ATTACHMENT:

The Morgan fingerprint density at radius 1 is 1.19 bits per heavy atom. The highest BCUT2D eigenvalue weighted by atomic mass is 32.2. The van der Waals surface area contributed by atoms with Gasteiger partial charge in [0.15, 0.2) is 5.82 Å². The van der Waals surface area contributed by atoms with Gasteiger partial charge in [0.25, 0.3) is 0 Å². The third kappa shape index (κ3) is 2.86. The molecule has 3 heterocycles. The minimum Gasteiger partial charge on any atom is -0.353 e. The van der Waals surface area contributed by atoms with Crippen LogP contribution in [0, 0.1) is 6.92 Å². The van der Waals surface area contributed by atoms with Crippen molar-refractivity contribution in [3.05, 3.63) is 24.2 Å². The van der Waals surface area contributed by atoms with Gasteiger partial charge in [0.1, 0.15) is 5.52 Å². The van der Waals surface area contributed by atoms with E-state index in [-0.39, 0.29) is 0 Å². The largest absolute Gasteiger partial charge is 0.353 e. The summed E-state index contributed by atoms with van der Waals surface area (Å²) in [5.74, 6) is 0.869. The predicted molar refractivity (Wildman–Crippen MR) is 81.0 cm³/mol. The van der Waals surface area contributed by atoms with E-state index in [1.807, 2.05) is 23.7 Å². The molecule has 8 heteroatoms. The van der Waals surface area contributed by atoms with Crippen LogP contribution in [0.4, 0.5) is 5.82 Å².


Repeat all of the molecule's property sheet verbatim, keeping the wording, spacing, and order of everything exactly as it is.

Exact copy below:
The Morgan fingerprint density at radius 1 is 1.19 bits per heavy atom. The highest BCUT2D eigenvalue weighted by atomic mass is 32.2. The van der Waals surface area contributed by atoms with Gasteiger partial charge in [0.15, 0.2) is 5.82 Å². The van der Waals surface area contributed by atoms with Gasteiger partial charge in [0.25, 0.3) is 0 Å². The third kappa shape index (κ3) is 2.86. The molecule has 3 heterocycles. The minimum Gasteiger partial charge on any atom is -0.353 e. The van der Waals surface area contributed by atoms with Crippen LogP contribution in [0, 0.1) is 6.92 Å². The van der Waals surface area contributed by atoms with Crippen molar-refractivity contribution in [3.05, 3.63) is 24.2 Å². The van der Waals surface area contributed by atoms with Gasteiger partial charge in [0.1, 0.15) is 5.52 Å². The van der Waals surface area contributed by atoms with E-state index in [-0.39, 0.29) is 0 Å². The largest absolute Gasteiger partial charge is 0.353 e. The summed E-state index contributed by atoms with van der Waals surface area (Å²) in [5.74, 6) is 0.869. The predicted molar refractivity (Wildman–Crippen MR) is 81.0 cm³/mol. The van der Waals surface area contributed by atoms with E-state index in [1.807, 2.05) is 23.7 Å². The molecule has 8 heteroatoms. The van der Waals surface area contributed by atoms with Crippen LogP contribution in [0.4, 0.5) is 5.82 Å².